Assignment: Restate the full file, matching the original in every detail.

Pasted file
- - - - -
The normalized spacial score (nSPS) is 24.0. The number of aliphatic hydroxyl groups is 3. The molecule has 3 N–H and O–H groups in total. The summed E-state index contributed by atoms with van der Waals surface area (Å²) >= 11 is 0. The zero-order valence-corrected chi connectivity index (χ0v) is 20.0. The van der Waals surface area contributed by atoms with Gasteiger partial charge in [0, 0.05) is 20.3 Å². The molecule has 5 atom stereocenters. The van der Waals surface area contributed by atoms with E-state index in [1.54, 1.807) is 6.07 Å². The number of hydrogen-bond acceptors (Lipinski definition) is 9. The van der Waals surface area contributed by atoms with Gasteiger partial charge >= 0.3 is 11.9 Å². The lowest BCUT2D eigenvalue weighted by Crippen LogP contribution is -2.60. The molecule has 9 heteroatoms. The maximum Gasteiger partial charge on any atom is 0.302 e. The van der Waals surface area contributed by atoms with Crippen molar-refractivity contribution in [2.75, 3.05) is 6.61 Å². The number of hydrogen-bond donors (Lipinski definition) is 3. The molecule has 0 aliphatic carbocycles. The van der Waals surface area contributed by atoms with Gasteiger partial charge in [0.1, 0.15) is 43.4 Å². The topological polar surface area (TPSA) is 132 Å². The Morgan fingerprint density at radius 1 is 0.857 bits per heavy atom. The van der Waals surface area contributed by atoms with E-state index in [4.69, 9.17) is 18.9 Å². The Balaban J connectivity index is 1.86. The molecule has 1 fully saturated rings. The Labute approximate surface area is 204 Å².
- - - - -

The normalized spacial score (nSPS) is 24.0. The number of aliphatic hydroxyl groups is 3. The molecule has 3 N–H and O–H groups in total. The summed E-state index contributed by atoms with van der Waals surface area (Å²) >= 11 is 0. The zero-order valence-corrected chi connectivity index (χ0v) is 20.0. The van der Waals surface area contributed by atoms with Gasteiger partial charge in [0, 0.05) is 20.3 Å². The molecule has 5 atom stereocenters. The van der Waals surface area contributed by atoms with E-state index in [1.54, 1.807) is 6.07 Å². The number of hydrogen-bond acceptors (Lipinski definition) is 9. The van der Waals surface area contributed by atoms with Gasteiger partial charge >= 0.3 is 11.9 Å². The lowest BCUT2D eigenvalue weighted by Crippen LogP contribution is -2.60. The molecule has 9 heteroatoms. The maximum Gasteiger partial charge on any atom is 0.302 e. The van der Waals surface area contributed by atoms with Crippen molar-refractivity contribution in [2.75, 3.05) is 6.61 Å². The number of hydrogen-bond donors (Lipinski definition) is 3. The molecule has 0 aliphatic carbocycles. The van der Waals surface area contributed by atoms with Gasteiger partial charge in [0.1, 0.15) is 43.4 Å². The topological polar surface area (TPSA) is 132 Å². The Morgan fingerprint density at radius 1 is 0.857 bits per heavy atom. The van der Waals surface area contributed by atoms with E-state index in [4.69, 9.17) is 18.9 Å². The Balaban J connectivity index is 1.86. The molecule has 1 fully saturated rings. The Labute approximate surface area is 204 Å².